Skip to content

Baldrey: B.C. NDP's stance on antisemitism — 'The ball remains in the premier's court'

For the first time, B.C. NDP political opponents have had an issue land in their laps that has the government in serious retreat, columnist Keith Baldrey believes.
Coquitlam-Maillardville MLA Selina Robinson (left) resigned from the B.C. NDP caucus. led by Premier David Eby, on March 6, 2024.

As the B.C. NDP navigates through the worst internal crisis it has experienced since forming government in 2017, it is important to note the problems stemming from rising antisemitism go well beyond what may or may not have happened among government caucus members.

Early last month, the Centre for Israel and Jewish Affairs sent Premier David Eby’s office the details of almost two dozen antisemitic incidents that recently took place in Vancouver schools and the provincial civil service.

Only now, in the wake of the explosive departure of long time MLA Selina Robinson from the NDP caucus over the issue of antisemitism, are they getting the attention they merit. It remains to be seen if anything is actually done about these and other incidents.

One of them reportedly involved a teacher asking if any students in the class are Jewish and when two self-identified as being Jewish they were asked to stand in front of the class and explain why Israel was committing genocide in Gaza.

After meeting with Jewish community leaders after Robinson’s resignation from caucus, Eby said he was shaken to hear about such incidents and pledged to do more to combat this kind of racism.

But how credible is that pledge given that his office had been given those accounts of antisemitism more than a month before him making that statement, and nothing was done about them?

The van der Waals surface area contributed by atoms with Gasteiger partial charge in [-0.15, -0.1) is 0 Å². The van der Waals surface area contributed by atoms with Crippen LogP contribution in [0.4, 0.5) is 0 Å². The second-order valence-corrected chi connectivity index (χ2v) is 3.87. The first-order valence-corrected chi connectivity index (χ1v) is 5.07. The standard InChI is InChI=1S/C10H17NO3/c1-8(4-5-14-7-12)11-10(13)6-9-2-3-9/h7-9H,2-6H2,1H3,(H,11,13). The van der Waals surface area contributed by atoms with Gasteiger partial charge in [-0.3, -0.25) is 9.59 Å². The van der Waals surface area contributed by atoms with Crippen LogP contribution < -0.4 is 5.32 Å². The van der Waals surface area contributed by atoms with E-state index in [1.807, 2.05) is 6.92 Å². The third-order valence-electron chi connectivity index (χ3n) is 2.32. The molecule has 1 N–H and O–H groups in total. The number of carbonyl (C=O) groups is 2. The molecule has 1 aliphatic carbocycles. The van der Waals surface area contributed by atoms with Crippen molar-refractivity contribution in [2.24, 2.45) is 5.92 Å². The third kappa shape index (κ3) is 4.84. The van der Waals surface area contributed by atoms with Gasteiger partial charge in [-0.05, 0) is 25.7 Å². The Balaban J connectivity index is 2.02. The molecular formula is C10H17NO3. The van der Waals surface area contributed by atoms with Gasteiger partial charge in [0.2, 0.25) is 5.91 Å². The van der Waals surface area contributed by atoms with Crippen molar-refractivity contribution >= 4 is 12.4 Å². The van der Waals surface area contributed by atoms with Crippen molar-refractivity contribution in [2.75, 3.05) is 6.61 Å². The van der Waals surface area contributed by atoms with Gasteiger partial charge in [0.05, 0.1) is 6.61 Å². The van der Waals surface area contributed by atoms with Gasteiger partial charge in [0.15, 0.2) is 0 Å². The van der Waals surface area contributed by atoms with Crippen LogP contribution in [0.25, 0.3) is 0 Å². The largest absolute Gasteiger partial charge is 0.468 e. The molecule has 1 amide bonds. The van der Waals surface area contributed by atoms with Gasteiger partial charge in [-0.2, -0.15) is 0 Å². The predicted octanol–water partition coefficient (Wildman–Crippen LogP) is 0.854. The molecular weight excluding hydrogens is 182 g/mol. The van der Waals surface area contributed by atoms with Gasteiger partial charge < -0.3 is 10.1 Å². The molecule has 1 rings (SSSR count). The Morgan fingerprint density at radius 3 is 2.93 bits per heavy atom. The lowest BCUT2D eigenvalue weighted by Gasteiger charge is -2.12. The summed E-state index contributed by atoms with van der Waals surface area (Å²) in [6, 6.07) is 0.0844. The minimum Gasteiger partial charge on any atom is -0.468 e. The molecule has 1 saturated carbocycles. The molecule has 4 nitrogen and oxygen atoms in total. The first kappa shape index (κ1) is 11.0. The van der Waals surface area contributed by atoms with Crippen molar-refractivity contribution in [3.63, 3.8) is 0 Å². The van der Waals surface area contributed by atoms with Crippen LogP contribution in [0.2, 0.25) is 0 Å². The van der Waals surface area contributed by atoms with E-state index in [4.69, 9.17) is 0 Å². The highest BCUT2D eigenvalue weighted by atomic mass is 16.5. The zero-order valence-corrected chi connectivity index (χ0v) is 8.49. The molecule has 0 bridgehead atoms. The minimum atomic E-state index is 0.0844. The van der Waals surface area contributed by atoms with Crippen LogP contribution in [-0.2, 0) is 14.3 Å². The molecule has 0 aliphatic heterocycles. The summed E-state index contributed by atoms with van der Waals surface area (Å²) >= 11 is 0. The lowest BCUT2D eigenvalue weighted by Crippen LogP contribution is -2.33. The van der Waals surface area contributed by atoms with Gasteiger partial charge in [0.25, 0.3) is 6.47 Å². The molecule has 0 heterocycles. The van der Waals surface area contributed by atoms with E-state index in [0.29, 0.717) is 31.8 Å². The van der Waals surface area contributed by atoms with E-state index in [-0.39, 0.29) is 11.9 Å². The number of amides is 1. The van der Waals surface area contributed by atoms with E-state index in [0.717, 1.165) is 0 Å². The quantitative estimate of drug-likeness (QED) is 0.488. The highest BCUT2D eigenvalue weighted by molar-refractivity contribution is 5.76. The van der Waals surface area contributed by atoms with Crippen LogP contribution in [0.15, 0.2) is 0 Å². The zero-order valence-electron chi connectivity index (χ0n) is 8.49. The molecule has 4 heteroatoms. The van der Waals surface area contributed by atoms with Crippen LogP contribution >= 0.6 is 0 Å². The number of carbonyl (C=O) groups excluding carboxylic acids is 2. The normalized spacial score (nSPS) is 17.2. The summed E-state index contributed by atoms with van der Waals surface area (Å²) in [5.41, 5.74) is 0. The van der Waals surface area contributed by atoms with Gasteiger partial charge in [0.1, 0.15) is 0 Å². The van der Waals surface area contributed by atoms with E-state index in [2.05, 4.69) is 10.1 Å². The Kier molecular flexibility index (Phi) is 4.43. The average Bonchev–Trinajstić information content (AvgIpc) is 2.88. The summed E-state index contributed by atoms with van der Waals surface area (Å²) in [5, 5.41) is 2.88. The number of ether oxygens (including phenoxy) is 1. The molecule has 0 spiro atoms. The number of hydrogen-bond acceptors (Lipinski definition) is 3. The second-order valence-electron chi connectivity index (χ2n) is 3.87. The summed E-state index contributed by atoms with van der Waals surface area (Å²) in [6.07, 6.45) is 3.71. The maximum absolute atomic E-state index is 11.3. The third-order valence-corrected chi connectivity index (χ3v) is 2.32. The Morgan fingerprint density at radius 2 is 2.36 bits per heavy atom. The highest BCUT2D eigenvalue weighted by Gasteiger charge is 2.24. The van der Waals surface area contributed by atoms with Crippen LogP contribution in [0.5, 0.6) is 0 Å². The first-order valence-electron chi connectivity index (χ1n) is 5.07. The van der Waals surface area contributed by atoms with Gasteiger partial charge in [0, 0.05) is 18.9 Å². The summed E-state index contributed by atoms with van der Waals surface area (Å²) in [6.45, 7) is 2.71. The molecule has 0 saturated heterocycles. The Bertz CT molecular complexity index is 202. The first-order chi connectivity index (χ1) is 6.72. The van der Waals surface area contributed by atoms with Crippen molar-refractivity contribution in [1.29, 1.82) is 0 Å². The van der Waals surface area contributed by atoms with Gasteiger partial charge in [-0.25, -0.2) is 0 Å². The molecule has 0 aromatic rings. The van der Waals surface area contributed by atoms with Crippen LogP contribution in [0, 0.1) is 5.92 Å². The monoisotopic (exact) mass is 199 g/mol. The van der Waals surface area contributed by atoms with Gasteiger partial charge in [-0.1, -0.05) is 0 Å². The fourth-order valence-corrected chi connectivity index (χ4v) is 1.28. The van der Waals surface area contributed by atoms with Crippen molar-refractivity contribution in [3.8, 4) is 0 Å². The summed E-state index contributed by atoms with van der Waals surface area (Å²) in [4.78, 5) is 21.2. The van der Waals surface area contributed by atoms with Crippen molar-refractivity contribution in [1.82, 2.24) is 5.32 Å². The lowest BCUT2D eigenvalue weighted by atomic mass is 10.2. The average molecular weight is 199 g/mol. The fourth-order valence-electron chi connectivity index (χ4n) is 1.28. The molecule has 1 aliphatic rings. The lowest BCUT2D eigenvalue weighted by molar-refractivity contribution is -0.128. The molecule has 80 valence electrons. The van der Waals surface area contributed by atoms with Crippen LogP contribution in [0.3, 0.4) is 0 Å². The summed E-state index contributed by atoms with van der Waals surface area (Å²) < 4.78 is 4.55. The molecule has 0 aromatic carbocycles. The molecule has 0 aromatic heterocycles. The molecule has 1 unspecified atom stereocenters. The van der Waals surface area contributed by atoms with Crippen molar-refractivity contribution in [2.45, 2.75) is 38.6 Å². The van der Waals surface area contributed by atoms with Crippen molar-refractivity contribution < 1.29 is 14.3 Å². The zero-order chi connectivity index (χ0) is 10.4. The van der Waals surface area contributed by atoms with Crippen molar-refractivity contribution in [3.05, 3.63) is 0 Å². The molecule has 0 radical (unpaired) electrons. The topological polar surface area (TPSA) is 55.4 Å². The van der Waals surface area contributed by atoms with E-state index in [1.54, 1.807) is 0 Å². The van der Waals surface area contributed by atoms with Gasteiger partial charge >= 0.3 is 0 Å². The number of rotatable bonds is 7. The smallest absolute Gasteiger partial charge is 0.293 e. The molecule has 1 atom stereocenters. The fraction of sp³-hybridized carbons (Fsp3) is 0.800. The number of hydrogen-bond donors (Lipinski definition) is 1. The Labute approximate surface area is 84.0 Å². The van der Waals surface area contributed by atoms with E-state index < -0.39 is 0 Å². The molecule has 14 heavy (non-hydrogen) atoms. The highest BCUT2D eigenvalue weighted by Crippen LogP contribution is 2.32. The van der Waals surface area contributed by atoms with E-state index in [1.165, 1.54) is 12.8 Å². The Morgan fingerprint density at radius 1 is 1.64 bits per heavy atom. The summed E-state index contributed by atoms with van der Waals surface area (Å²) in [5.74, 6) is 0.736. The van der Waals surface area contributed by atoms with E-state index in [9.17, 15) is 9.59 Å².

Robinson, a former cabinet minister and a Jewish woman, accused her former caucus colleagues of doing little to combat antisemitism and singled seven MLAs out by name in an incendiary 5-page letter to the caucus.

Robinson was forced to resign from cabinet last month after making controversial comments on the creation of Israel. Although she apologized, a social media firestorm erupted, and an organized anti-Israel chorus of voices besieged the government.

In an unusual and fascinating twist, none of the Opposition parties criticized Robinson for her comments and in fact some Opposition members publicly supported her.

But the social media protests spoke louder to the premier’s office and Robinson was forced out.

Robinson’s letter to her former colleagues outlines how many times she tried to get her government to address rising antisemitism in schools, universities and other institutions only to be rebuffed time and again.

She wrote “the last straw” came after she pitched an idea to the premier’s office that would see her act as a liaison of sorts between the Jewish and Arab Muslim communities. However, it was rejected with Eby’s chief of staff, Matt Smith, telling her that the whole thing was “too political.”

In other words: “We are in campaign mode, not governing mode.”

The issue of antisemitism has long been a disruptive influence within left-wing political parties, both here and abroad. The British Labor Party was bedeviled for years by the issue and the federal NDP, the Ontario NDP and the federal Green Parties have experienced messy internal fights over it.

In contrast, it looked like the B.C. NDP had everything in check on this issue (the party’s convention last November passed a watered-down compromise motion calling for a ceasefire in Gaza), but that is obviously no longer the case.

This issue may not be a ballot box question come the October election, but for the first time the NDP’s political opponents have had an issue land in their laps that has the government in serious retreat and lacking confidence in dealing with it.

The ball remains in the premier’s court. Let’s see what he does with it.

Keith Baldrey is chief political reporter for Global BC.